As writers (under the name 'Soul Children'), arrangers and producers, the Hayes-Porter duo became Stax's hottest commodity starting in 1966-67. Sam & Dave's "You Don't Know Like I Know," "Hold On! I'm Comin'," "Said I Wasn't Gonna Tell Nobody," "When Something Is Wrong With My Baby," "I Thank You," "Wrap It Up," and the R&B Grammy award-winning "Soul Man" were among some 200 Hayes-Porter compositions that became standards. For Carla Thomas there was "Let Me Be Good To You," "B-A-B-Y" and "Something Good (Is Going To Happen To You)." Johnnie Taylor scored with "I Had a Dream" and "I Got To Love Somebody's Baby." Mable John's one and only hit was Hayes-Porter's "Your Good Thing (Is About To End)." Presenting Isaac Hayes, his debut solo LP was recorded as a trio (with MG's bassist Duck Dunn and drummer Al Jackson) in the wee hours after an all-night Stax party. The intimate, sensual jazz-flavored jam session approach (including three 9-minute versions of standards) did not reach the charts, but served as a blueprint for future LPs.

Hayes' work with Sam & Dave, Otis Redding, Booker T & the MG's, the Mar-Keys, the Bar-Kays, Rufus & Carla Thomas, and virtually the entire Stax roster created what was known as the Memphis Sound. It transformed popular music, was absorbed by everyone from Elvis Presley and Ray Charles to the Beatles and the Rolling Stones. History notes that, with the exception of Booker T & the MG's, Isaac Hayes worked on more Stax sessions and tracks than any other musician.

On April 4, 1968, as Stax Records was finalizing its sale to Gulf & Western Corporation, the Rev. Dr. Martin Luther King Jr., was assassinated at the Lorraine Hotel in downtown Memphis. Hayes, who had marched for Civil Rights with King, was scheduled to meet with him that very day. "It affected me for a whole year," Hayes told Rob Bowman in Soulsville U.S.A.: The Story Of Stax Records. "I could not create properly. I was so bitter and so angry. I thought, What can I do? Well, I can't do a thing about it so let me become successful and powerful enough where I can have a voice to make a difference. So I went back to work and started writing again."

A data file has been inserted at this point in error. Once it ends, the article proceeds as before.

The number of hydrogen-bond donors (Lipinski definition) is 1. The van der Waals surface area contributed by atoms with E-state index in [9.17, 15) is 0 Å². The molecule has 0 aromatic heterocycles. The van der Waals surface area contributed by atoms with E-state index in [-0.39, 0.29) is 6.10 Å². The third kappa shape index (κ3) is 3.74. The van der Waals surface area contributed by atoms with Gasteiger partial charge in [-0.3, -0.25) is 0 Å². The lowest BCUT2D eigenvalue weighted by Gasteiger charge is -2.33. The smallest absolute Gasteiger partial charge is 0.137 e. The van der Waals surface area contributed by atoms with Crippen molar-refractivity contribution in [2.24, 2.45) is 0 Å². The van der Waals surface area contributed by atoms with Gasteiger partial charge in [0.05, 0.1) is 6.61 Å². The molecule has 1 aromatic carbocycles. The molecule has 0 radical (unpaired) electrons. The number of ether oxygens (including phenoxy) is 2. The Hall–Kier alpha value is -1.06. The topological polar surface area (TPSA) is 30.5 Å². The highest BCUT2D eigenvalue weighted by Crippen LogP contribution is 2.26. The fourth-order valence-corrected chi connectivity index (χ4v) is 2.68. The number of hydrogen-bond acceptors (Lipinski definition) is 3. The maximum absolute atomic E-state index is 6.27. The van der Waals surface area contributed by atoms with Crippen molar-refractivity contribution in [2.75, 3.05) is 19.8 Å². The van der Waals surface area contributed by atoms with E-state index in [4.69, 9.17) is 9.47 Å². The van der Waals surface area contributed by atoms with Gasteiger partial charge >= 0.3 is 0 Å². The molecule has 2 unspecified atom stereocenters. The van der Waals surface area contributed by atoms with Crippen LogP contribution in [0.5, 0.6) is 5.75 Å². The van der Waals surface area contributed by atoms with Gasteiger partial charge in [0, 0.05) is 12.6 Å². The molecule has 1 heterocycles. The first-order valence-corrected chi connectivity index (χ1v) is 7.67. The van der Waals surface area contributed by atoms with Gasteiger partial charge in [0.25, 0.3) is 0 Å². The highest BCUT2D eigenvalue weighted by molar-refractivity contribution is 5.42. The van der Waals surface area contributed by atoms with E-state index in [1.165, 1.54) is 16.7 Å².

He emerged in the summer 1969 with the landmark Hot Buttered Soul, and the career of Isaac Hayes would never be the same again. The LP was uniquely composed of four lush, sensual arrangements, framed by the opening 12-minute version of "Walk On By" and the closing 18-minute take on "By the Time I Get To Phoenix." Both were edited into a double-A sided single, and both sides became top 40/R&B crossover hits. #1 on the Billboard R&B chart for 10 weeks, the LP stayed on the Pop chart for an amazing 81 weeks. It forced the music industry, for the first time, to conceive of Soul music as an album art form. In a new emerging age of Afro-centrism and Black Power, devoting the entire LP cover to Hayes' shaven head was a revolutionary statement.

Hot Buttered Soul was issued on the new Stax subsidiary label Enterprise (yes, named for the "Star Trek" spaceship) for whom Hayes would record for the next five years, and deliver a record-setting seven #1 R&B albums - more #1's than any artist of the period. In fact, Hayes charted a phenomenal 20 albums on the R&B and Pop charts between 1969 and '80 - not a week went by in the early '70s without two Isaac Hayes albums on the charts, and sometimes three. There can be no overstating his impact on popular music, reflected in his first ballot vote into the Rock And Roll Hall Of Fame.

A pair of albums in 1970 reprised the format of the tightly-arranged extended versions of original material and reworked standards - The Isaac Hayes Movement (7 weeks at #1, with "I Stand Accused") and ...To Be Continued (11 weeks at #1, with the original version of "Ike's Rap," a decade before Sugar Hill Gang's "Rapper's Delight"!) By now, the silky smooth romantic rap soliloquies had become a Hayes trademark.

The arrival of the Shaft movie, soundtrack double-LP, and theme-song single in the summer 1971 was a career-defining event - the image of Isaac Hayes loomed at least as large as the film's star Richard Roundtree or director Gordon Parks, and all three embodied a new era of Black empowerment. Shaft was the first album in history by a solo black artist to hit #1 on both the Pop and R&B chart (14 weeks, making it the #3 R&B album of the entire decade of the '70s). At the Academy Awards the following year, Hayes became the first African-American composer to win the Oscar for Best Musical Score. In addition to generating three Grammy awards, the music from Shaft won a Golden Globe award, the NAACP Image Award, and the prestigious Edison award, Europe's highest music honor.